After my crisis about the Europe trip (which went well, by the way, despite it’s brevity) I’ve been domestically inclined. I’ve gone from blogging quite a bit on the work blog in the spring, to a short flurry of posts here, to nothing in the past weeks. Not that work has shrunk its footprint in my life; there’s been plenty going on with putting the finishing touches on our New York event, planning for Europe in October, and thinking ahead to 09…yes, the planning starts now, or at least planning for the planning. But with Chris pulling back-to-back all-nighters for weeks now, it’s just me on the homestead, so some focus is required.  The “balance” shifts.

Anyway, good for you, Charlene.  You have options.  You’re using them.  I bet whatever you do next will be just as significant and useful as your recent achievements, and now you’ll be in the drivers seat.  I’ll take inspiration not only from your insights into the business potential of social technologies but also from your frank assessment that the search for balance is futile.

Welcome mondegreen

When I first moved to San Francisco, my roommate Wey Wey, who has the most beautiful voice ever, would play guitar and sing in our Mission apartment.  Her singing was enchanting and I always felt totally blessed to be near her, but it was also unintentionally hysterical when she would mangle the words, especially to REM songs.  (I mangle the words to songs all the time too, but it’s funnier when someone else does it).  Now there’s a word for those crazy mishearings: a mondegreen.  It’s a brand new word, or at least officially. The Merriam-Webster folks included it for the first time in their 2008 edition.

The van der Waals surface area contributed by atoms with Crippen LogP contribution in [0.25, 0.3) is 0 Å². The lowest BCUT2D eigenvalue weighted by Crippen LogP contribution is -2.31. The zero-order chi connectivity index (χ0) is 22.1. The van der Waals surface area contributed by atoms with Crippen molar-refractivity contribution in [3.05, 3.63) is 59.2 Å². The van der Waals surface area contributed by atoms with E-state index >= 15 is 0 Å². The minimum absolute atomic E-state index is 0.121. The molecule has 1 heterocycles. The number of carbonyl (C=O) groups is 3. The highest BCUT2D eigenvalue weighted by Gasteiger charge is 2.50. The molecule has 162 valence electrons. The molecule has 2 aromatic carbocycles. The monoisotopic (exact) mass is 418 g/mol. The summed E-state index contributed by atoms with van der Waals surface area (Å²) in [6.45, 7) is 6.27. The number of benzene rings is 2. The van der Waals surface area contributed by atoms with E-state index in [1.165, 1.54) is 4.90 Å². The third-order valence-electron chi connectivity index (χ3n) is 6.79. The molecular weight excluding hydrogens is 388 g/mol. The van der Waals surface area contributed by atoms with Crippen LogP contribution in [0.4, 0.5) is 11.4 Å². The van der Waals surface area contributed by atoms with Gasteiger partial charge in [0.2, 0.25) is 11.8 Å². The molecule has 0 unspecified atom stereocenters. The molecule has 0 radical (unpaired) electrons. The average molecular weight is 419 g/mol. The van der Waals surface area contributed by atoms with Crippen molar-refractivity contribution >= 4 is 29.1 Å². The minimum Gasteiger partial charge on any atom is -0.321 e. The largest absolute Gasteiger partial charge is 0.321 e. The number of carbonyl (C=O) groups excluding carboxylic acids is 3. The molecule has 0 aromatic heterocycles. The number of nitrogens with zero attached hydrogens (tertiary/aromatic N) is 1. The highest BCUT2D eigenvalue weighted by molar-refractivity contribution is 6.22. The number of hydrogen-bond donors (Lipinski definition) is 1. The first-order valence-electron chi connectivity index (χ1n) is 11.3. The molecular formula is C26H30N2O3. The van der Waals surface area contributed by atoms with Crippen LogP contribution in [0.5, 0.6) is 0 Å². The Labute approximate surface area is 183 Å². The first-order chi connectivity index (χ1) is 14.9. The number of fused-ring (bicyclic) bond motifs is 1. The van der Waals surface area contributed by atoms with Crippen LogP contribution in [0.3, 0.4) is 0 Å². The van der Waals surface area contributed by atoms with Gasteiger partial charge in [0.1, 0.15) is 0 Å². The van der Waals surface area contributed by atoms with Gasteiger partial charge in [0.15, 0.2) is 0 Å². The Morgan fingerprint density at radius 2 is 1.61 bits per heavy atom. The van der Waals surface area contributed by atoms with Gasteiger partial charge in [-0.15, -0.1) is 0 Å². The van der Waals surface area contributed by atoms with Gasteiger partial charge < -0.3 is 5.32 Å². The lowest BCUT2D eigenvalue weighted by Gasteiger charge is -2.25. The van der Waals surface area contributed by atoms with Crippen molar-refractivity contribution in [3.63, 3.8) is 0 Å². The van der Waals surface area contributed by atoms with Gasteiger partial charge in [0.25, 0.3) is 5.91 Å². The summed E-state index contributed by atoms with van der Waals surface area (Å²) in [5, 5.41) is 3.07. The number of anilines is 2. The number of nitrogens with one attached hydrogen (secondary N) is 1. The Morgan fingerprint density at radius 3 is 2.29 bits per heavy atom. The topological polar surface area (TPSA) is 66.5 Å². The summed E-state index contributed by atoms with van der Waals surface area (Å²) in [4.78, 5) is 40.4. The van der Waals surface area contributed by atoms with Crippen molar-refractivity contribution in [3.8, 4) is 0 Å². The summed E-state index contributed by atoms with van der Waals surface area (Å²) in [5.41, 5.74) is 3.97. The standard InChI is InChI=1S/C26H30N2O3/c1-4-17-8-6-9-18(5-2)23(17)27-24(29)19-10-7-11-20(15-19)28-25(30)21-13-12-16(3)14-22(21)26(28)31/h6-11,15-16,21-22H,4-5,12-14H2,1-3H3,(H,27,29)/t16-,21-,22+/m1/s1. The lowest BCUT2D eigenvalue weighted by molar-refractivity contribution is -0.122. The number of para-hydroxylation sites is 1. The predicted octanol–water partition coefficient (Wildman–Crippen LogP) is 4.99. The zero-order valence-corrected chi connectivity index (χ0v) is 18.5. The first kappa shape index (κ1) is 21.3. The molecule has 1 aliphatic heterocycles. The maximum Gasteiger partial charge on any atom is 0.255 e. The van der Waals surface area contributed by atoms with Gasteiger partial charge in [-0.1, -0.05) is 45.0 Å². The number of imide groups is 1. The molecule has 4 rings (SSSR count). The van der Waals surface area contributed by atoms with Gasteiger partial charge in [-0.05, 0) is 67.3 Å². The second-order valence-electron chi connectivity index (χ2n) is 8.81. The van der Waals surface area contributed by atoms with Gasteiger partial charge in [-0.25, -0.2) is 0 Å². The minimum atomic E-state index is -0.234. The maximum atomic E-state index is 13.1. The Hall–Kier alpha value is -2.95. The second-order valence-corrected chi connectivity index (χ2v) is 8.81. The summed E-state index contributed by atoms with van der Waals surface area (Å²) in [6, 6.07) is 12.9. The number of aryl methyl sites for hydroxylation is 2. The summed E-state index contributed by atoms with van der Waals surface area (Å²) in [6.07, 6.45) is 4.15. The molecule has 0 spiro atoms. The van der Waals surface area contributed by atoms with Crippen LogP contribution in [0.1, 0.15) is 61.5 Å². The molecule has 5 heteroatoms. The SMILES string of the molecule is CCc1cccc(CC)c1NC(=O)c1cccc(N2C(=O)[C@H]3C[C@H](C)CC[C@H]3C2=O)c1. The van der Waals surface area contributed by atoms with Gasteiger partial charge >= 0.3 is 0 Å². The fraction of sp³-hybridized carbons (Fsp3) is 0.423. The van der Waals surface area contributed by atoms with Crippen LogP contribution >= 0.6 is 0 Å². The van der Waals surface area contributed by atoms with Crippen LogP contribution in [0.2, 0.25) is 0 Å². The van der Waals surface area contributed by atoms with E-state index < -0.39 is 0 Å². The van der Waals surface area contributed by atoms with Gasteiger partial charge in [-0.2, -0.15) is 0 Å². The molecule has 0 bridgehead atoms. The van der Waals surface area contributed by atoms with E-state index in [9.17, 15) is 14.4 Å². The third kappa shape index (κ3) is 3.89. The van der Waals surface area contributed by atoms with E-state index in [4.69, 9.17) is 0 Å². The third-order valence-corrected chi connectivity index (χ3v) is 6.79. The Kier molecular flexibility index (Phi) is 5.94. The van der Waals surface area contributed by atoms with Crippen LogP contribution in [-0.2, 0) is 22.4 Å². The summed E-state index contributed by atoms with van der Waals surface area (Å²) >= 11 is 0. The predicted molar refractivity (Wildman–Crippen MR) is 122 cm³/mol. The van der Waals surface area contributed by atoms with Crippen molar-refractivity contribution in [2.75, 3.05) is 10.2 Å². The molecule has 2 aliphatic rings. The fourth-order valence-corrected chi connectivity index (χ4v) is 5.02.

As John Murrell over at GMSV says, we all need to do our part for this newbie noun.  I’m thinking it’s going to be a bit of a challenge to work it into casual conversation, so I vote instead for submitting your favorite mondegreen to the Merriam-Webster folks for their collection.  I’d put Wey Wey’s in for her, except I can’t remember any of them.  I realized recently (when I put my finger on a rotary dial phone) that I still remember my 4th grade best friend’s phone number (thanks, that’s really helpful), but I can’t recall the words that split my sides in the early nineties.

I sound old before my time, and let me make that impression worse by being even more nostalgic.  As a word, mondegreen has arrived a bit late.  The days when you learned the words to your favorite songs completely wrong are probably largely gone.  Now we just look them up on the web.  Yes, I realize people can still mishear lyrics and other spoken words, but the giant trove of absurd misquotes are the result of not being able to understand what the singer was saying, and just deciding to fill in the blanks, whether you knew it or not.  I think the instant availability of the correct data has trained us not to bother coming up with alternatives; if it’s vague, just check it.  Mondegreens: get ‘em while you can.